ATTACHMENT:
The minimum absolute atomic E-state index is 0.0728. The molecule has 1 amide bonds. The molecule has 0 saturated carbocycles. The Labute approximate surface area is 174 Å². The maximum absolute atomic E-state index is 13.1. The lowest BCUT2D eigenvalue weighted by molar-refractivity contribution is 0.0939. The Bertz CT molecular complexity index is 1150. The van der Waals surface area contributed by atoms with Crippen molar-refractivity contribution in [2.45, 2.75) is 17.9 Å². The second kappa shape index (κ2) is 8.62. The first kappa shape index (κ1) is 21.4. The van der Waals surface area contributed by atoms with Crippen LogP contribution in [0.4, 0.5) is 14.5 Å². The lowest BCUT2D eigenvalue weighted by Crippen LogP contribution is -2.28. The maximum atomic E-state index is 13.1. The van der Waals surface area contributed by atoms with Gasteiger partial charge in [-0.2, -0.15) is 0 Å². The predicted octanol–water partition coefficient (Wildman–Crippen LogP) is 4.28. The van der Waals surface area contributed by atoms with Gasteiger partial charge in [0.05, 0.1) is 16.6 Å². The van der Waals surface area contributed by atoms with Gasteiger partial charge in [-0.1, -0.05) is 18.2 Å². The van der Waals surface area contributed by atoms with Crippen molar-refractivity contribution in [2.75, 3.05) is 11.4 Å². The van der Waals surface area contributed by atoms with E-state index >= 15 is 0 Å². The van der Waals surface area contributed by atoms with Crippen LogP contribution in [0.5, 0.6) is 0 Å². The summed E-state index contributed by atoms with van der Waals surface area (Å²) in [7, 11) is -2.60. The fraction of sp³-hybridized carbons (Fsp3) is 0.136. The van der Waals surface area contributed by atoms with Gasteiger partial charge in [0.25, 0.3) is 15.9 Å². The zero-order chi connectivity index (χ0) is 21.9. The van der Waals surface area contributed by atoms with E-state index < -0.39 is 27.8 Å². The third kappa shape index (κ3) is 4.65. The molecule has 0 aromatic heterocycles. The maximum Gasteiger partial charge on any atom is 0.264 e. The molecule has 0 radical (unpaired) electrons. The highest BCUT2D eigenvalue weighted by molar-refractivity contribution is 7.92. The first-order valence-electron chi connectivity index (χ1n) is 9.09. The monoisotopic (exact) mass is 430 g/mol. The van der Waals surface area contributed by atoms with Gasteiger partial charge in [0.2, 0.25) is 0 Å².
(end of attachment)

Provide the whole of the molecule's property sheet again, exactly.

The minimum absolute atomic E-state index is 0.0728. The molecule has 1 amide bonds. The molecule has 0 saturated carbocycles. The Labute approximate surface area is 174 Å². The maximum absolute atomic E-state index is 13.1. The lowest BCUT2D eigenvalue weighted by molar-refractivity contribution is 0.0939. The Bertz CT molecular complexity index is 1150. The van der Waals surface area contributed by atoms with Crippen molar-refractivity contribution in [2.45, 2.75) is 17.9 Å². The second kappa shape index (κ2) is 8.62. The first kappa shape index (κ1) is 21.4. The van der Waals surface area contributed by atoms with Crippen LogP contribution in [0.4, 0.5) is 14.5 Å². The lowest BCUT2D eigenvalue weighted by Crippen LogP contribution is -2.28. The maximum atomic E-state index is 13.1. The van der Waals surface area contributed by atoms with Gasteiger partial charge in [-0.2, -0.15) is 0 Å². The predicted octanol–water partition coefficient (Wildman–Crippen LogP) is 4.28. The van der Waals surface area contributed by atoms with Gasteiger partial charge in [0.05, 0.1) is 16.6 Å². The van der Waals surface area contributed by atoms with Gasteiger partial charge in [-0.1, -0.05) is 18.2 Å². The van der Waals surface area contributed by atoms with Crippen molar-refractivity contribution in [2.75, 3.05) is 11.4 Å². The van der Waals surface area contributed by atoms with E-state index >= 15 is 0 Å². The van der Waals surface area contributed by atoms with Crippen LogP contribution in [0.5, 0.6) is 0 Å². The summed E-state index contributed by atoms with van der Waals surface area (Å²) in [7, 11) is -2.60. The fraction of sp³-hybridized carbons (Fsp3) is 0.136. The van der Waals surface area contributed by atoms with Gasteiger partial charge in [0.25, 0.3) is 15.9 Å². The zero-order chi connectivity index (χ0) is 21.9. The van der Waals surface area contributed by atoms with E-state index < -0.39 is 27.8 Å². The third kappa shape index (κ3) is 4.65. The molecule has 0 aromatic heterocycles. The maximum Gasteiger partial charge on any atom is 0.264 e. The molecule has 0 radical (unpaired) electrons. The highest BCUT2D eigenvalue weighted by molar-refractivity contribution is 7.92. The first-order valence-electron chi connectivity index (χ1n) is 9.09. The monoisotopic (exact) mass is 430 g/mol. The van der Waals surface area contributed by atoms with Gasteiger partial charge in [0.2, 0.25) is 0 Å².